Book Review: Pro LINQ Object Relational Mapping in C# 2008
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Published: 10 Dec 2008
Abstract
This book review of Pro LINQ Object Relational Mapping in C# 2008 details the four different sections of the book and describes how this book is better suited for those with experience in Domain Driven Design and ORM's.
by Andrea Colaci
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Article Contents:

Review

This book is organized in five parts: the first part explores the basics of Object-Relational Mapping with a brief on all existing patterns and tools. The second part examines LINQ to SQL from a practical standpoint, introducing the DataContext class and its behavior, the basics of DBML mapping options, how to construct relationships, joins and projections. Part three is the most interesting one, it introduces the Entity Framework with a fast-paced guide to mapping xml-based infrastructure known as Conceptual-Mapping-Storage models, which syntax and properties are explained quite well and formerly created ground-up, the latter wizard-like example is more suited for beginners who are new in ORMs.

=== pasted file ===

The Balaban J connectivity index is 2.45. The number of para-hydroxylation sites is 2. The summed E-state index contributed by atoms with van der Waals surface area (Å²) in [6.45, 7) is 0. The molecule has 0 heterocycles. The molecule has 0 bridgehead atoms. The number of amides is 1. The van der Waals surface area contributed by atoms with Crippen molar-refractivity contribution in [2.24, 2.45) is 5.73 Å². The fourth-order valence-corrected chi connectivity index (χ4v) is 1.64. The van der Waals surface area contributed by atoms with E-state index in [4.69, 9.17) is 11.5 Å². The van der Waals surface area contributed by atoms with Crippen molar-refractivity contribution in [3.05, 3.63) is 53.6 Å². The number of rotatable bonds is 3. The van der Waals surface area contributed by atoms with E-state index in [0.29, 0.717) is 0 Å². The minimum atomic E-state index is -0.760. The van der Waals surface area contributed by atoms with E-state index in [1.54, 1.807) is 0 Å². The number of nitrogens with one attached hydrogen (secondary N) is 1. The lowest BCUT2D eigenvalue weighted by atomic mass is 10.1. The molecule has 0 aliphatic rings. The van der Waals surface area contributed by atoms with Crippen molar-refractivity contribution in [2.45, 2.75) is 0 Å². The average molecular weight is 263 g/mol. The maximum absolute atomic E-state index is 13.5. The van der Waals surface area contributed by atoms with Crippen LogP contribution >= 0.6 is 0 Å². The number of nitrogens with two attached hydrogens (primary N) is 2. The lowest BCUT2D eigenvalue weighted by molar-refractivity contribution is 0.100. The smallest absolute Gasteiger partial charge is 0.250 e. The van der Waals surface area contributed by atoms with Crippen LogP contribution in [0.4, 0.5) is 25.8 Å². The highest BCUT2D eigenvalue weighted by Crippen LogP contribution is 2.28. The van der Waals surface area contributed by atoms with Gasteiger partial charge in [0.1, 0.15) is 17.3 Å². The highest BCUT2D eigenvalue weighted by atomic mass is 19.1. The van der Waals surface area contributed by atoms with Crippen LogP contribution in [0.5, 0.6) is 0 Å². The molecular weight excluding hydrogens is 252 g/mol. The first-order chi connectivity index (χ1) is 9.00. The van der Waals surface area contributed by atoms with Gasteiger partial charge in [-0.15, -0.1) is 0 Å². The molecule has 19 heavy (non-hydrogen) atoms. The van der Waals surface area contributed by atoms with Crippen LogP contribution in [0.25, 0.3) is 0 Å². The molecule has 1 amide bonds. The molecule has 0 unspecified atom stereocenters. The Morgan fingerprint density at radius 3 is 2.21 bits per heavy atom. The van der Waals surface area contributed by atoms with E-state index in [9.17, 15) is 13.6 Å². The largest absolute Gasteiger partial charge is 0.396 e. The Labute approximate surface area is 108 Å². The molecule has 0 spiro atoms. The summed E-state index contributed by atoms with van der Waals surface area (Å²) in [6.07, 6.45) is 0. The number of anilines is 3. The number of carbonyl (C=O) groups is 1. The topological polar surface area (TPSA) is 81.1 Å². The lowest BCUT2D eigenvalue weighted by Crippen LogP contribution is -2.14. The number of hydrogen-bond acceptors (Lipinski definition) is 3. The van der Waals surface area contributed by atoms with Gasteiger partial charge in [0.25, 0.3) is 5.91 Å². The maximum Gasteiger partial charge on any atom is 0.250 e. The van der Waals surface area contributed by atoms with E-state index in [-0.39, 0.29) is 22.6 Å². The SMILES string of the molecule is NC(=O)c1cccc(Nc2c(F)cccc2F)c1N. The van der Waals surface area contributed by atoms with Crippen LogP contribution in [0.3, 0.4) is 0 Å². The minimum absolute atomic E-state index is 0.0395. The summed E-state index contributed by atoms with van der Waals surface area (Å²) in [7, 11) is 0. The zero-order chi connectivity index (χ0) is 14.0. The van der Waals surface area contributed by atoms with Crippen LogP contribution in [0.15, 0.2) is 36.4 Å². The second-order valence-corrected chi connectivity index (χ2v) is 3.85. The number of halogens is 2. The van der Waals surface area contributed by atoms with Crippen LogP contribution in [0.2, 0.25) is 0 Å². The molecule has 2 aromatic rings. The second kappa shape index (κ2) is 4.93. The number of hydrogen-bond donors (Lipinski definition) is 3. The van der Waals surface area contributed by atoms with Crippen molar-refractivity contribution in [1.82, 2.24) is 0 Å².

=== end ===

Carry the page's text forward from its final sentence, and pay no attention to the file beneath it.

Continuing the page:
Chapter 6 introduces the ObjectContext class and how to deal with querying data with method-based and expressions approaches, inserting, updating and deleting the graph with Object Services. In chapter 7, the book explains how to manage and map class inheritance; it also introduces the Entity Client Provider API and how to query against Entity Data Model and Conceptual Model. Part four, illustrates with a use case approach, how to apply the topics of the preceding chapters in a practical example in which a domain model is mapped in a top-down manner. Chapter 10 and 11 concentrates concepts like top-down mapping approach, Persistence Ignorance (which is not supported by EF yet), Object Context and DTO's. The last chapter compares LINQ to SQL, Entity Framework and all other non MS options on the market, explaining their differences and why each of them fits better in different scenarios, the author put all these ORMs on the same scale, evaluating their features against a set of criteria used to score a good ORM tool.


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